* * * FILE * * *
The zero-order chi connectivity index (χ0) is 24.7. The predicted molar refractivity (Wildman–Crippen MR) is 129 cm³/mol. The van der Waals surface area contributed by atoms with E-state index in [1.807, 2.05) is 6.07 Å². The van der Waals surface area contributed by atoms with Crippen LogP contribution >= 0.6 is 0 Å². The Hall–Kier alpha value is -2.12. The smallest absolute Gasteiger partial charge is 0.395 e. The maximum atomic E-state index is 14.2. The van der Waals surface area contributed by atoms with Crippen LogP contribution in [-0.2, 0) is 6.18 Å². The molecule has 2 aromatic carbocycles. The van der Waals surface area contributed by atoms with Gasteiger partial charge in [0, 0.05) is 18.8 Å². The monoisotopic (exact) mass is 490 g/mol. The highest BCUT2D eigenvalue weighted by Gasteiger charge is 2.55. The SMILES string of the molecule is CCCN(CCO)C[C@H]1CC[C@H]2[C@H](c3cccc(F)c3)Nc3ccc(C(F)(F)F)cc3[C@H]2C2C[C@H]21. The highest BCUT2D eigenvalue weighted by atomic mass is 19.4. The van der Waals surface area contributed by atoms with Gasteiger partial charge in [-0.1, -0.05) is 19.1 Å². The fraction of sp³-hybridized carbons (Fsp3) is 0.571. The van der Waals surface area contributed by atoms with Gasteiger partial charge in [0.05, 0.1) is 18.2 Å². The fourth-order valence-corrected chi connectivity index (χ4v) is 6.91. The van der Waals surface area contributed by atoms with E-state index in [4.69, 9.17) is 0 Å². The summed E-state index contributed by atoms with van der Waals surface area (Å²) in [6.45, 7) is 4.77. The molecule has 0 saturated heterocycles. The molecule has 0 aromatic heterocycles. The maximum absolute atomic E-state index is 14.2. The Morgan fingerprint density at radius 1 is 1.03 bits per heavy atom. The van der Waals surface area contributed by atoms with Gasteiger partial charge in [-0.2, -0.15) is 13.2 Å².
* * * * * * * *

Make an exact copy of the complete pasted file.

The zero-order chi connectivity index (χ0) is 24.7. The predicted molar refractivity (Wildman–Crippen MR) is 129 cm³/mol. The van der Waals surface area contributed by atoms with E-state index in [1.807, 2.05) is 6.07 Å². The van der Waals surface area contributed by atoms with Crippen LogP contribution >= 0.6 is 0 Å². The Hall–Kier alpha value is -2.12. The smallest absolute Gasteiger partial charge is 0.395 e. The maximum atomic E-state index is 14.2. The van der Waals surface area contributed by atoms with Crippen LogP contribution in [-0.2, 0) is 6.18 Å². The molecule has 2 aromatic carbocycles. The van der Waals surface area contributed by atoms with Gasteiger partial charge in [0, 0.05) is 18.8 Å². The monoisotopic (exact) mass is 490 g/mol. The highest BCUT2D eigenvalue weighted by Gasteiger charge is 2.55. The SMILES string of the molecule is CCCN(CCO)C[C@H]1CC[C@H]2[C@H](c3cccc(F)c3)Nc3ccc(C(F)(F)F)cc3[C@H]2C2C[C@H]21. The highest BCUT2D eigenvalue weighted by atomic mass is 19.4. The van der Waals surface area contributed by atoms with Gasteiger partial charge in [-0.1, -0.05) is 19.1 Å². The fraction of sp³-hybridized carbons (Fsp3) is 0.571. The van der Waals surface area contributed by atoms with Gasteiger partial charge in [0.05, 0.1) is 18.2 Å². The fourth-order valence-corrected chi connectivity index (χ4v) is 6.91. The van der Waals surface area contributed by atoms with E-state index in [4.69, 9.17) is 0 Å². The summed E-state index contributed by atoms with van der Waals surface area (Å²) in [6.45, 7) is 4.77. The molecule has 0 saturated heterocycles. The molecule has 0 aromatic heterocycles. The maximum absolute atomic E-state index is 14.2. The Morgan fingerprint density at radius 1 is 1.03 bits per heavy atom. The van der Waals surface area contributed by atoms with Gasteiger partial charge in [-0.2, -0.15) is 13.2 Å².